Harry Potter and the Prisoner of Azkaban Review

The game is faithful to the book and it's a darn good role-playing game.

Harry Potter and the Prisoner of Azkaban for the Game Boy Advance not only gives players the opportunity to experience firsthand every major scene from the book, it also happens to be a darn good role-playing game in its own right. Electronic Arts has transformed the places and events from the third Harry Potter book into an engrossing team-oriented, turn-based RPG.

Harry, Ron, and Hermione do battle as a team. Here, Hermione's bickering results in an EXP boost.
Harry, Ron, and Hermione do battle as a team. Here, Hermione's bickering results in an EXP boost.

Prisoner of Azkaban has a great deal in common with big-name RPGs like Chrono Trigger, Pokemon, or Lunar. The various classrooms and locations in and around Hogwarts have been turned into traditional role-playing-style dungeons. There are plenty of creatures lurking around, and when you walk up to one of them, the viewpoint shifts so that Harry, Ron, and Hermione can battle the monsters as a team. Each character has his or her individual set of spells and special skills, and they can carry around equipment and items that'll improve their defense or replenish their health and magic points. Combat is turn-based, which, in a nutshell, means that Harry, Ron, and Hermione can each cast a spell or use an item, and then the enemy gets to do the same, and so on, until one side runs out of stamina points. Usually, the enemy runs off and the kids are rewarded with experience points, money, and some loot.

The entire point of the game is to level up the characters and upgrade their equipment so that they can make it to the final confrontation with the man that betrayed Harry's parents all those years ago. Experience earned in battle automatically improves a character's defense and magic resistance; money can be used to buy clothing and armor (for the head, body, hands, waist, and feet, along with a good luck charm), and you can learn stronger variations of basic spells by using them repeatedly. The spell system isn't mindless, thankfully. Some monsters are vulnerable to particular spells. For instance, if an enemy is cloaked in flames, you can be sure that an ice spell will dole out massive damage. Besides spells, each character has a different batch of special skills that he or she can bring up in battle. Ron has stink pellets and firecrackers, Harry can unleash magic from the collector cards he accumulates throughout the game, and Hermione can literally pester the group with her loud mouth in order to make the party's spells stronger or to increase the amount of experience that's earned after the battle.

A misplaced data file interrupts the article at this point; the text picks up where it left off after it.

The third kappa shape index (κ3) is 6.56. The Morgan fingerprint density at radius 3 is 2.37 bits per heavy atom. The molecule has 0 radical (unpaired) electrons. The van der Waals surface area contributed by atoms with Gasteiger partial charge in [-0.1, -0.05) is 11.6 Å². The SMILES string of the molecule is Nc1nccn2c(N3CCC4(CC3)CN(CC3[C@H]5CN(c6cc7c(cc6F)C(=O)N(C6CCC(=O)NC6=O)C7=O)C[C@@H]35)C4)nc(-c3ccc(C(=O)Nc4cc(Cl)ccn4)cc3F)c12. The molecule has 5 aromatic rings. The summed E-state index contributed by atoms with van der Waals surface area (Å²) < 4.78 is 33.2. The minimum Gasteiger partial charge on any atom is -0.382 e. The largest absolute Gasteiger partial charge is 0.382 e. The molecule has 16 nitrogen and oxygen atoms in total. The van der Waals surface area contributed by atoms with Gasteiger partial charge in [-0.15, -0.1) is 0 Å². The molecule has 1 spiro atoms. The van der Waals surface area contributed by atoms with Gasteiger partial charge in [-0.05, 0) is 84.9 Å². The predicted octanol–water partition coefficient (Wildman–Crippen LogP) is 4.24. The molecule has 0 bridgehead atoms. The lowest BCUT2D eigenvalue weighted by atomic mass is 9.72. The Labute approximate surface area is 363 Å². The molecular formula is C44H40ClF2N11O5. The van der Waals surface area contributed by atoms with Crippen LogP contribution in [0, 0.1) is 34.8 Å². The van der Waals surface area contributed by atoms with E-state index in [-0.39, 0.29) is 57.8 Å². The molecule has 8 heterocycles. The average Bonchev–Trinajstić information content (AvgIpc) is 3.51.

Prisoner of Azkaban doesn't offer up thousands of different pieces of equipment or hundreds of different spells like a Final Fantasy game would, but with more than 100 different equipment items available from the shop and 17 spells to learn as you go, the level of customization feels appropriate considering all of the twists and turns that the story takes. There are times when it seems like the developers intentionally decided to slow the plot down--either the party will split up or you'll be sent on a goose chase back and forth between the grounds and classrooms--but usually there's enough to do along the way so that you don't feel like you're just walking around for the sake of wasting time. Monsters are visible right on the world map, so you can attack them whenever you want, and every so often you may need to use a spell to unlock a door, cut away some brush, or solve a small puzzle that's blocking your way.

In terms of how it looks and sounds, Prisoner of Azkaban is on par with other RPGs on the GBA. The scenery and characters as seen from the top-view map are somewhat cartoonish. The battle viewpoint uses the GBA's scale and rotation abilities to make monsters look big or to spiff up the visual effects that result from spells and attacks. What matters most here is that the artists did a nice job of depicting and decorating the various floors and classrooms inside Hogwarts. The audio, while not necessarily spectacular, offers a healthy variety of different monster screams and Potter-esque musical themes.

All of the key scenes from the book and movie are here.
All of the key scenes from the book and movie are here.

Expect to invest approximately 10 to 15 hours the first time you go through the game. While the quest does a superb job of reenacting most of the major moments from the book, you'll actually rack up a great deal of that time by leveling up your characters in smaller battles so that they can prevail in the bigger ones--against the forest trolls, Malfoy, a werewolf, the dementors, and so on. After you beat the game, you have the option to play through again in order to find the collector cards you missed. The second run-through is a cakewalk, though, because you get to keep all of your levels, spells, and items from the first game while the monsters don't improve one iota.

The main thing to keep in mind is that Prisoner of Azkaban on the GBA offers a fun way for Harry Potter fans to step into the shoes of their favorite wizard-in-training and experience firsthand everything that happened in the third installment of the series.

The Good

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The Bad

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